Aug 25 2014
prev sibling parent reply "Aerolite" <email address.com> writes:
On Monday, 25 August 2014 at 07:36:22 UTC, Idan Arye wrote:
 If multi-dispatching is done at compile-time, it can't rely on 
 the object's runtime type - only on the static type of the 
 reference that holds it. This is no different than regular 
 function overloading that we already have.
Well any library solution has to do this at compile-time... I assume the implementation would be similar, albeit easier because the compiler would have all the necessary information directly accessible.
 Are you suggesting the compiler will try to resolve the 
 polymorphism at compile-time, looking at all possible paths 
 that lead to a function call to check all possible runtime 
 values it's object arguments can get?
Is that not what would have to be done for a library solution in this case, anyway?
 Virtual methods in C can be done with GObject - though the 
 syntax is awkward. D is so much better than C when it comes to 
 metaprogramming, that the syntax for multimethods wouldn't be 
 awkward(unless you consider anything that's not burned to the 
 core syntax awkward)
Of course, I understand this. What I'm saying is that while it's possible to do virtual method calls in C, the very fact that it had to be implemented so awkwardly meant that a library solution was not ideal. Now in D, the syntax is infinitely better, given. Templates and compile-time code-generation are all really good. But as I said, we have a lot of template bloat issues already. Running 3 foreach-loops at compile-time every time that template-function gets instantiated doesn't seem scalable to me... Having something like this in the compiler, which has all the required information available directly, seems like it'd be the most scalable solution.
Aug 25 2014
parent reply "Idan Arye" <GenericNPC gmail.com> writes:
On Monday, 25 August 2014 at 10:02:41 UTC, Aerolite wrote:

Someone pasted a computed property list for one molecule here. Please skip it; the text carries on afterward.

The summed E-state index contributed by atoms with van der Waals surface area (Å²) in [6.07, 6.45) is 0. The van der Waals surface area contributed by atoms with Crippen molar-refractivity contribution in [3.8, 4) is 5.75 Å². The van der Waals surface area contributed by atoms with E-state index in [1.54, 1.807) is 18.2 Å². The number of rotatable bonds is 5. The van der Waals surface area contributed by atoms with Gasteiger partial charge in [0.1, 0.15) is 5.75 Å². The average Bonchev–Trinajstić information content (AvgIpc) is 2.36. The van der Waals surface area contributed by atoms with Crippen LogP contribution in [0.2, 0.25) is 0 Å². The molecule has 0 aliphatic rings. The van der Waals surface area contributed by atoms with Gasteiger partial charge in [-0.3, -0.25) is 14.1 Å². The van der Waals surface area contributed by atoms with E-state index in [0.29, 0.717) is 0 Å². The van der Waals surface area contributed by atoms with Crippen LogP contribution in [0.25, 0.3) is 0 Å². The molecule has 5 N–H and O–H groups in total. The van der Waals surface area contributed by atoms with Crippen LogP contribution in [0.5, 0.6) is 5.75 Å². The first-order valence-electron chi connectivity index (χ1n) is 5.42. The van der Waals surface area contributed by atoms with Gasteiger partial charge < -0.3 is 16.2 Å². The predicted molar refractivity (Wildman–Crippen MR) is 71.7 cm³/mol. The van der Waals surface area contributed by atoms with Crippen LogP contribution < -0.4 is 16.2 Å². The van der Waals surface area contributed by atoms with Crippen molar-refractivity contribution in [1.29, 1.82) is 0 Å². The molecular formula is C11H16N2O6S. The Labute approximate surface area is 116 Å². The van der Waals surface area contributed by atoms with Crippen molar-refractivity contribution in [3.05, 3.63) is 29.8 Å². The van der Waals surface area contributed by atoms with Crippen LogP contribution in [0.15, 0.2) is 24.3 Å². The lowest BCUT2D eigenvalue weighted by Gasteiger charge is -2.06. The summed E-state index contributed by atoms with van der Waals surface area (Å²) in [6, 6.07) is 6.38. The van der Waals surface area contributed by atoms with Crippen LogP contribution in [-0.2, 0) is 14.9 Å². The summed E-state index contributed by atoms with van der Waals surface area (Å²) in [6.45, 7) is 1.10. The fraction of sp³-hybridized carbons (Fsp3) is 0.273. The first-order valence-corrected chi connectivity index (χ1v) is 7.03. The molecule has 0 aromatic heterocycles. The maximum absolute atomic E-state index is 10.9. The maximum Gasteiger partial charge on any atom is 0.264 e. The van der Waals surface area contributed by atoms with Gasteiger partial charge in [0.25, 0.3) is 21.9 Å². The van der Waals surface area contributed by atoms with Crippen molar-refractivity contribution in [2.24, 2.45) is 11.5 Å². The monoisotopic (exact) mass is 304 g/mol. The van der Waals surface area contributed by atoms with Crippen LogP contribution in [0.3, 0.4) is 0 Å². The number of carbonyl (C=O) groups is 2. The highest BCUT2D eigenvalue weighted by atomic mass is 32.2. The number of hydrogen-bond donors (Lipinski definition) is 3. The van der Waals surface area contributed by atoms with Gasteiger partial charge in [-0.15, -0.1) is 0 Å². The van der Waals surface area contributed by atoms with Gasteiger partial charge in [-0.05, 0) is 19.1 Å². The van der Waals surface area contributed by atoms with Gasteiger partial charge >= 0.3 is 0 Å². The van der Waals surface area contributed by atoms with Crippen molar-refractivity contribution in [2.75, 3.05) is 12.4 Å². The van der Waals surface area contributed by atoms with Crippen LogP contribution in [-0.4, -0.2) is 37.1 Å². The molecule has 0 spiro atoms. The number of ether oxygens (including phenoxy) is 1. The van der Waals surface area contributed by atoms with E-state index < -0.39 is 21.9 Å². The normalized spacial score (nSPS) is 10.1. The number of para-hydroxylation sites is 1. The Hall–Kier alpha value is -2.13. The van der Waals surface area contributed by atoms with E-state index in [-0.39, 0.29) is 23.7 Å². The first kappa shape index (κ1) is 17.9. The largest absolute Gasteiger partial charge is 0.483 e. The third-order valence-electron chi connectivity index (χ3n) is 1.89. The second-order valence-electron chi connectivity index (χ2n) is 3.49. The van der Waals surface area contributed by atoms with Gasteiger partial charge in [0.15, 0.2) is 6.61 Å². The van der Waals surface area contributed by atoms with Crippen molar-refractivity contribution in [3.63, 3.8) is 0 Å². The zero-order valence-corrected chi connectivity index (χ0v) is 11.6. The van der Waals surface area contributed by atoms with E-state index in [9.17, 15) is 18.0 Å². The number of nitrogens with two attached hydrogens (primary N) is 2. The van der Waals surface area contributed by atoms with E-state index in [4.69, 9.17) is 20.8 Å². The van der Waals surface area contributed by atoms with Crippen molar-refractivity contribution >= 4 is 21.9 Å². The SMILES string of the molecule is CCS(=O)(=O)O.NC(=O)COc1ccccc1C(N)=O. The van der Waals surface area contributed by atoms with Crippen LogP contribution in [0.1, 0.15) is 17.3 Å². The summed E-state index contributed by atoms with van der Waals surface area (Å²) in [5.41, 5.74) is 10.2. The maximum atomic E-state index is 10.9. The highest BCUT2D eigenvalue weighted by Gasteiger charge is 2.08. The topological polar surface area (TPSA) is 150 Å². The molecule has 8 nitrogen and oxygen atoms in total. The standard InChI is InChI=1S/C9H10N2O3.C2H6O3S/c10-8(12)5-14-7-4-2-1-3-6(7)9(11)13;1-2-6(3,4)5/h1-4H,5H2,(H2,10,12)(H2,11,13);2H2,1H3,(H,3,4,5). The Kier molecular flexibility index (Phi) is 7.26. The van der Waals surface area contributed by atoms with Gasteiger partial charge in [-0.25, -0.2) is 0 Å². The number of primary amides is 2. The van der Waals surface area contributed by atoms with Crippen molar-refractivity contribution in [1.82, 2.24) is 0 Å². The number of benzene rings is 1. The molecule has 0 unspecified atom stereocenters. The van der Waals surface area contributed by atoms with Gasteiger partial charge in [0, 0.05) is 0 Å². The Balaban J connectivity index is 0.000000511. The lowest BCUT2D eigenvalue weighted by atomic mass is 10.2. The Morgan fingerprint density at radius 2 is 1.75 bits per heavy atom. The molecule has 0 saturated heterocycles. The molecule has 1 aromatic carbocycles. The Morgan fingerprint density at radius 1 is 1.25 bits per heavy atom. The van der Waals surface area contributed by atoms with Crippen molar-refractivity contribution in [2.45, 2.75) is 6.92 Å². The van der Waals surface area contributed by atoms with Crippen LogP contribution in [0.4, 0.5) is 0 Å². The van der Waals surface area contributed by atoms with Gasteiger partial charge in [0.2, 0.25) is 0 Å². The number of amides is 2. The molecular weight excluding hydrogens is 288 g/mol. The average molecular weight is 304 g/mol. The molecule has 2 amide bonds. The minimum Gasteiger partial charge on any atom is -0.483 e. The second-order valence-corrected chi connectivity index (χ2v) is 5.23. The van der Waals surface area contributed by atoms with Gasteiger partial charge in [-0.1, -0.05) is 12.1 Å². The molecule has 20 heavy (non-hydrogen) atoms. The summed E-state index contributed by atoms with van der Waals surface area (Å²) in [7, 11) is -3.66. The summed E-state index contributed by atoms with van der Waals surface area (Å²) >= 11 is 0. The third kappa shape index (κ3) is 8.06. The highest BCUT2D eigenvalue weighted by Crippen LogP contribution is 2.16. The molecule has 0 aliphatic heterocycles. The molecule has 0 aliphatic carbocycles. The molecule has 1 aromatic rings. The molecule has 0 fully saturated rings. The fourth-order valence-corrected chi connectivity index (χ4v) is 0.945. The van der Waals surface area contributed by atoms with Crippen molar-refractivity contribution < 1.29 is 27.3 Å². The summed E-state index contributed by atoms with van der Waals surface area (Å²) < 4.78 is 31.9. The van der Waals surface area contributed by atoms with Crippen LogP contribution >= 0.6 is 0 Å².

On Monday, 25 August 2014 at 07:36:22 UTC, Idan Arye wrote:
 If multi-dispatching is done at compile-time, it can't rely on 
 the object's runtime type - only on the static type of the 
 reference that holds it. This is no different than regular 
 function overloading that we already have.
Well any library solution has to do this at compile-time... I assume the implementation would be similar, albeit easier because the compiler would have all the necessary information directly accessible.
This CAN NOT BE DONE at compile-time, since the compiler doesn't know at compile time the exact subclass of the instance it'll get at runtime. To clarify: I'm not talking about the creation of the multi-method mechanism - which *can* be done at compile-time - I'm talking about invoking that mechanism to determine which overload to call, and this can only be done at runtime.
 Are you suggesting the compiler will try to resolve the 
 polymorphism at compile-time, looking at all possible paths 
 that lead to a function call to check all possible runtime 
 values it's object arguments can get?
Is that not what would have to be done for a library solution in this case, anyway?
If you look back, you'll notice this argument(and the two before it) was not against multi-methods at the language level - it was about multi-methods by default. If they are optional, instantiating all the overloads will only happen when it's used, so it won't be that bad.
 Virtual methods in C can be done with GObject - though the 
 syntax is awkward. D is so much better than C when it comes to 
 metaprogramming, that the syntax for multimethods wouldn't be 
 awkward(unless you consider anything that's not burned to the 
 core syntax awkward)
Of course, I understand this. What I'm saying is that while it's possible to do virtual method calls in C, the very fact that it had to be implemented so awkwardly meant that a library solution was not ideal. Now in D, the syntax is infinitely better, given. Templates and compile-time code-generation are all really good. But as I said, we have a lot of template bloat issues already. Running 3 foreach-loops at compile-time every time that template-function gets instantiated doesn't seem scalable to me... Having something like this in the compiler, which has all the required information available directly, seems like it'd be the most scalable solution.